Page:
The second kind of traveler, is the person that goes on vacation to relax and do nothing. These are the ones that don’t really want to move much, definitely don’t want an itinerary and couldn’t care less about historic sites or anything that doesn’t directly affect them or their hobbies… say golf (dad!), or something like that.  These folks are happy sitting in a beach chair or a hotel room and napping on and off.  This is the laidback traveler.

Now, in all honesty, these two kinds of travelers should probably never travel together because just by their descriptions above, they won’t mesh.  They will argue, bicker, pout, snarl and just generally ruin each other’s chances of a fun vacation. They will probably spend more of their vacations apart, doing what they want to do alone.

The Two Traveling Train Wrecks both fall into the first category. If you could have seen us in the UK and Europe and Canada, you wouldn’t believe the schedules we prepared and the frantic pace we kept everyday.  It took like six months to recuperate, but damn it was worth it!  Mom and I are the perfect traveling companions.  We are so much alike, and we love to stop for spontaneous or silly reasons, which makes it even better. An example would be last month when we were vacationing in Colorado and I wanted to do a zipline at the top of a mountain. My 64-year-old mother did the zipline WITH me.  I was so proud!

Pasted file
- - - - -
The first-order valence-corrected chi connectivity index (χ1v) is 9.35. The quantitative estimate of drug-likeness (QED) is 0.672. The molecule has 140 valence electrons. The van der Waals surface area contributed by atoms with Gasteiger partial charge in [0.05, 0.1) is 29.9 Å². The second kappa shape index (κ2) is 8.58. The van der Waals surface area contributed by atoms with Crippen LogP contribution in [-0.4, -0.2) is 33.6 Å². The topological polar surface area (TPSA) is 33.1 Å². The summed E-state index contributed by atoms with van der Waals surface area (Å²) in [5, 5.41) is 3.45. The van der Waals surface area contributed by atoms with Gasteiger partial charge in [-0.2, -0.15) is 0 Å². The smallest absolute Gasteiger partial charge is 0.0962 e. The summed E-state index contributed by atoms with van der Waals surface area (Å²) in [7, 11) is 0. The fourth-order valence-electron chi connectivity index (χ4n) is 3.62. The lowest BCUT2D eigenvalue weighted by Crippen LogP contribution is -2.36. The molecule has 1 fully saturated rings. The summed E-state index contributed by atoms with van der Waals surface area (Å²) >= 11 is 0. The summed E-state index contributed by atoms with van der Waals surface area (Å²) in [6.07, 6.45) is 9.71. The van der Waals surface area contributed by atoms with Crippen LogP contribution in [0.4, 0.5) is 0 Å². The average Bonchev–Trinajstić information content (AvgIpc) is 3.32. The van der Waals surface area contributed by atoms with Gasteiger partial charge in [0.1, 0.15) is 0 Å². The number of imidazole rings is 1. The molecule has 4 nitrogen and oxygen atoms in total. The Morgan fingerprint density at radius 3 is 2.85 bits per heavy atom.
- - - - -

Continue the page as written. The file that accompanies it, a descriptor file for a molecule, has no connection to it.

The caboose for Train Wreck #2 (aka Dad), falls into the second category.  I always smile when my mom comes back from a vacation with him.  She usually says something like, “I will NEVER go on another vacation with him!”  Then she starts planning the next trip.

My idea of a bad vacation would be on a cruise, which are mostly the Type 2 Traveler.
I’ve been on three cruises and was miserable on the last two (the first was a day cruise).  My parents love to cruise, and that makes up the majority of vacations they go on. I’m actually surprised my mother loves to cruise because you don’t have the freedom to do what you want, when and where you want.

Now, remember that I was raised in Florida, on all kinds of boats in all kinds of waters. So imagine my surprise when I went on a three-day cruise with mom to Mexico, and I discovered motion sickness! I was SO seasick, I could barely leave the cabin and our stupid porter couldn’t get a simple morning order of coffee and croissant to me each day.  He was too busy making animals out of my mom’s nightgown.  Too freaky.  I finally had to break down on the “at sea” day and go to the buffet to get some kind of food (it was stormy) and as soon as I saw the back of the ship going up and down on the horizon, I had to run to the railing. I must have been absolutely green because other people were clearing a path.